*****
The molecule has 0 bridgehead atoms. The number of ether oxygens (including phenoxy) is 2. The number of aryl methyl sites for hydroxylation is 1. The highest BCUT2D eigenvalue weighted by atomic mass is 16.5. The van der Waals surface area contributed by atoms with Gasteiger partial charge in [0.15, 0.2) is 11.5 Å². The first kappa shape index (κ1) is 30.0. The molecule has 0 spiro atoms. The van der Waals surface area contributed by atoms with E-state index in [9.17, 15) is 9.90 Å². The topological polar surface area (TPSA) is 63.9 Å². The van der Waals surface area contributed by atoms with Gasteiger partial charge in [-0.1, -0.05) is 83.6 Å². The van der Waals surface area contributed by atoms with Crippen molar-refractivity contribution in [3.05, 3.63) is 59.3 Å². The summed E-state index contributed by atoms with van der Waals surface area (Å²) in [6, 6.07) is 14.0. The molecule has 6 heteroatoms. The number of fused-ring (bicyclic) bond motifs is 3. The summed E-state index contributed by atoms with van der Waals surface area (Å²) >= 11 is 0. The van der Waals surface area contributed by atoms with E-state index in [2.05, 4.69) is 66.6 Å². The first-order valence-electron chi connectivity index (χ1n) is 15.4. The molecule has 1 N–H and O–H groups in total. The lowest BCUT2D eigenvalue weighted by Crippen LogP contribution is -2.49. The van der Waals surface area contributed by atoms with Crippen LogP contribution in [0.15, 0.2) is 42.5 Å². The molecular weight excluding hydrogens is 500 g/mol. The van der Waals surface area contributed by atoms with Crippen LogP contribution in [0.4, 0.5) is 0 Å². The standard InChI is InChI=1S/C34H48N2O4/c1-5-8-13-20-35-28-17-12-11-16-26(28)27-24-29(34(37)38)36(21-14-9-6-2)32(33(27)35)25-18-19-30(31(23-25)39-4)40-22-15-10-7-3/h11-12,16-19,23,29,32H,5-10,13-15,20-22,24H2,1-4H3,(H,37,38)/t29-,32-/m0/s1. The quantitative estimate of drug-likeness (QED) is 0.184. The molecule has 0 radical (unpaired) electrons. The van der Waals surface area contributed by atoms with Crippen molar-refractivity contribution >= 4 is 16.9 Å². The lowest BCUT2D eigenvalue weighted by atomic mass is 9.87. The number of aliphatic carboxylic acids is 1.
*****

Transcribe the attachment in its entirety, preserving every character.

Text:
The molecule has 0 bridgehead atoms. The number of ether oxygens (including phenoxy) is 2. The number of aryl methyl sites for hydroxylation is 1. The highest BCUT2D eigenvalue weighted by atomic mass is 16.5. The van der Waals surface area contributed by atoms with Gasteiger partial charge in [0.15, 0.2) is 11.5 Å². The first kappa shape index (κ1) is 30.0. The molecule has 0 spiro atoms. The van der Waals surface area contributed by atoms with E-state index in [9.17, 15) is 9.90 Å². The topological polar surface area (TPSA) is 63.9 Å². The van der Waals surface area contributed by atoms with Gasteiger partial charge in [-0.1, -0.05) is 83.6 Å². The van der Waals surface area contributed by atoms with Crippen molar-refractivity contribution in [3.05, 3.63) is 59.3 Å². The summed E-state index contributed by atoms with van der Waals surface area (Å²) in [6, 6.07) is 14.0. The molecule has 6 heteroatoms. The number of fused-ring (bicyclic) bond motifs is 3. The summed E-state index contributed by atoms with van der Waals surface area (Å²) >= 11 is 0. The van der Waals surface area contributed by atoms with E-state index in [2.05, 4.69) is 66.6 Å². The first-order valence-electron chi connectivity index (χ1n) is 15.4. The molecule has 1 N–H and O–H groups in total. The lowest BCUT2D eigenvalue weighted by Crippen LogP contribution is -2.49. The van der Waals surface area contributed by atoms with Crippen LogP contribution in [0.15, 0.2) is 42.5 Å². The molecular weight excluding hydrogens is 500 g/mol. The van der Waals surface area contributed by atoms with Crippen LogP contribution in [0.4, 0.5) is 0 Å². The standard InChI is InChI=1S/C34H48N2O4/c1-5-8-13-20-35-28-17-12-11-16-26(28)27-24-29(34(37)38)36(21-14-9-6-2)32(33(27)35)25-18-19-30(31(23-25)39-4)40-22-15-10-7-3/h11-12,16-19,23,29,32H,5-10,13-15,20-22,24H2,1-4H3,(H,37,38)/t29-,32-/m0/s1. The quantitative estimate of drug-likeness (QED) is 0.184. The molecule has 0 radical (unpaired) electrons. The van der Waals surface area contributed by atoms with Crippen molar-refractivity contribution >= 4 is 16.9 Å². The lowest BCUT2D eigenvalue weighted by atomic mass is 9.87. The number of aliphatic carboxylic acids is 1.